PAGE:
cranberry beans

I love all types of beans, but there’s something about cranberry beans that really sends me. I’m probably in the minority here, but I find the process of shelling them incredibly satisfying – pulling their mottled rose-colored pods open to reveal the deep red swirls on the beans themselves makes me smile every time. While they lose their color in cooking, their nutty flavor and creamy texture make up for it. They’re more than just a pretty face.

My original plan was to use the beans in a hearty soup in the style of a minestrone, but when the forecast called for temperatures in the 80s, I changed things up a bit. I thought a smooth soup would feel a little lighter, and since the basil in our garden is still going strong, I decided to make a basil-walnut pesto to dress it up a bit. With crusty rolls and some sliced garden tomatoes on the side, this meal was a nice celebration of the changing seasons.

Dinner:  October 22, 2007

Fresh Cranberry Bean Soup

2 tablespoons olive oil
1 cup diced red onion
1 cup diced carrot
1 cup diced celery
Kosher salt
1-2 garlic cloves, peeled and smashed
1 pound fresh cranberry beans, shelled (about 2 cups)
3 cups stock (I used some of the homemade chicken stock I made over the weekend, but you can use veggie stock or even water)
Several sprigs fresh thyme
One parmesan rind*
Optional: 1/4 cup crème fraiche or heavy cream
Basil-walnut pesto (recipe below)

*When I get to the end of a wedge of Parmagiano Reggiano or similar grating cheese, I always save the rind. Toss them into a zip top bag and store them in the freezer – they’ll stay good for a long time, and they add great flavor to soups

Heat the oil in a large, heavy bottomed pot, and add the onion, carrot, celery and salt. Allow the vegetables to cook for a few minutes until they begin to soften, and then add the garlic and stir. Cook for an additional minute or two until the garlic is fragrant, and then add the cranberry beans, stock, thyme and parmesan rind. Cover and bring to a boil, then reduce the heat and cook 30 minutes, until the beans are tender.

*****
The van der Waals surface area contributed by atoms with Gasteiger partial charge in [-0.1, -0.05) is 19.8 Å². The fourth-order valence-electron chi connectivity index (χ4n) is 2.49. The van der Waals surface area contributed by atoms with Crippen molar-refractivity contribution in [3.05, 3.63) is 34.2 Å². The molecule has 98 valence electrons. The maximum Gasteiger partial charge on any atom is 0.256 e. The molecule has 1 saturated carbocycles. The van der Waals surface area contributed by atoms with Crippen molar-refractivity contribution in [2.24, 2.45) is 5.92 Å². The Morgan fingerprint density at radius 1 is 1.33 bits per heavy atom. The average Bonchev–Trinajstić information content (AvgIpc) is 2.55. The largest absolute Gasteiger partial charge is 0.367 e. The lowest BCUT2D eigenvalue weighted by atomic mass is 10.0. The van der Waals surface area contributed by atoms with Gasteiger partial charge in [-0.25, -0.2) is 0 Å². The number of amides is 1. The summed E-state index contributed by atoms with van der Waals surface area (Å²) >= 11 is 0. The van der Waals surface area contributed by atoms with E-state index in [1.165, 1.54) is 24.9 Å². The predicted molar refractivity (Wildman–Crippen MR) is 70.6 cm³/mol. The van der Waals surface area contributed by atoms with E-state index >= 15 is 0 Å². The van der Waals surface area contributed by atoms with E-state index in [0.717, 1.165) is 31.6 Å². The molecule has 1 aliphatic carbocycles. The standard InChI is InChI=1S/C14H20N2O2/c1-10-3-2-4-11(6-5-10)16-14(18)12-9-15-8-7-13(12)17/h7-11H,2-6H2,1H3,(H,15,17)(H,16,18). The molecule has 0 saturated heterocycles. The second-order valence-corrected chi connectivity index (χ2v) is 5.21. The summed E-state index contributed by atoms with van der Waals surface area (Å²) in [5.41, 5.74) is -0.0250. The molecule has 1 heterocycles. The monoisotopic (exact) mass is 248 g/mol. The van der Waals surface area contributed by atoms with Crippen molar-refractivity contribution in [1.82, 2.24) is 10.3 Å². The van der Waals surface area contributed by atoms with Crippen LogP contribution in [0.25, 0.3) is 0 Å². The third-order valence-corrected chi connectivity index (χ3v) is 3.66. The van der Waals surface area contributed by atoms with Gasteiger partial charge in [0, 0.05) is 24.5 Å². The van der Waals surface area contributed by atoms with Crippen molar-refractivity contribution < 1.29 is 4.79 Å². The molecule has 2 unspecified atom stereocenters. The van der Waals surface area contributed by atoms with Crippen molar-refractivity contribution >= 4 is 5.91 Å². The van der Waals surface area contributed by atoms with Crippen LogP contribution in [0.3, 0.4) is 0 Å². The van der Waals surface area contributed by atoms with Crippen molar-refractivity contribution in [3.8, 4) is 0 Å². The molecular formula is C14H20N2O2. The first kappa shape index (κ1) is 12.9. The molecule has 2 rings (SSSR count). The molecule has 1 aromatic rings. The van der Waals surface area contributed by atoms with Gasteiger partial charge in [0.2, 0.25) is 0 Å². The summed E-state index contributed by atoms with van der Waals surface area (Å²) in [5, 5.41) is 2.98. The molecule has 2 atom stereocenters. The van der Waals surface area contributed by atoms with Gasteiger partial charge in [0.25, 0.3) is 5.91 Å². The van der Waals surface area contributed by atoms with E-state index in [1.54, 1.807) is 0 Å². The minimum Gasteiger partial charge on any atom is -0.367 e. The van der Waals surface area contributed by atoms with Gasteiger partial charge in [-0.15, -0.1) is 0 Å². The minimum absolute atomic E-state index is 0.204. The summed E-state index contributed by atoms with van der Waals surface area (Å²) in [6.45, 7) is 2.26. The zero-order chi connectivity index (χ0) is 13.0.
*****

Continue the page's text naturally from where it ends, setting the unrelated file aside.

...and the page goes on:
Turn off the heat, remove the parmesan rind and thyme sprigs, taste and add more salt if needed. Using an immersion blender, puree the soup until smooth. Whisk in the crème fraiche or heavy cream if using. Ladle soup into bowls and garnish with a spoonful of the pesto.

Basil-Walnut Pesto

2 garlic cloves, peeled and smashed
1/4 teaspoon kosher salt
1/4 cup shelled walnut halves
1 cup fresh basil leaves
Extra virgin olive oil

Place garlic, salt and walnuts into a food processor or mini chopper and pulse. Add the basil and pulse again until you have a coarse, chunky mixture. With the blade moving, slowly add olive oil until the pesto is at the consistency you want (some people like a looser, more fluid pesto; I like mine a little tighter).

4 thoughts on “Mangiafagioli

  1. Cranberry beans you say? They’re beautiful! I have never seen or heard of them before. If only they actually had a cranberry flavor…Mmm…soup looks great!

  2. Jennifer Hess says:

    Thanks, Hillary! They’re similar to a variety called Borlotti beans, and you can find them fairly easily in dried form, but when they’re fresh they’re something special. I tried growing some this year, in fact, but our garden was pretty much a bust – most of what we planted ended up withering or not sprouting at all.

  3. Jennifer Hess says:

    Stu – they do! My understanding (and forgive me but I can’t track down where I saw this online) is that borlotti are a variety of bean native to Italy, and cranberry beans are native to the eastern part of the U.S. But really, I think they’re interchangeable.

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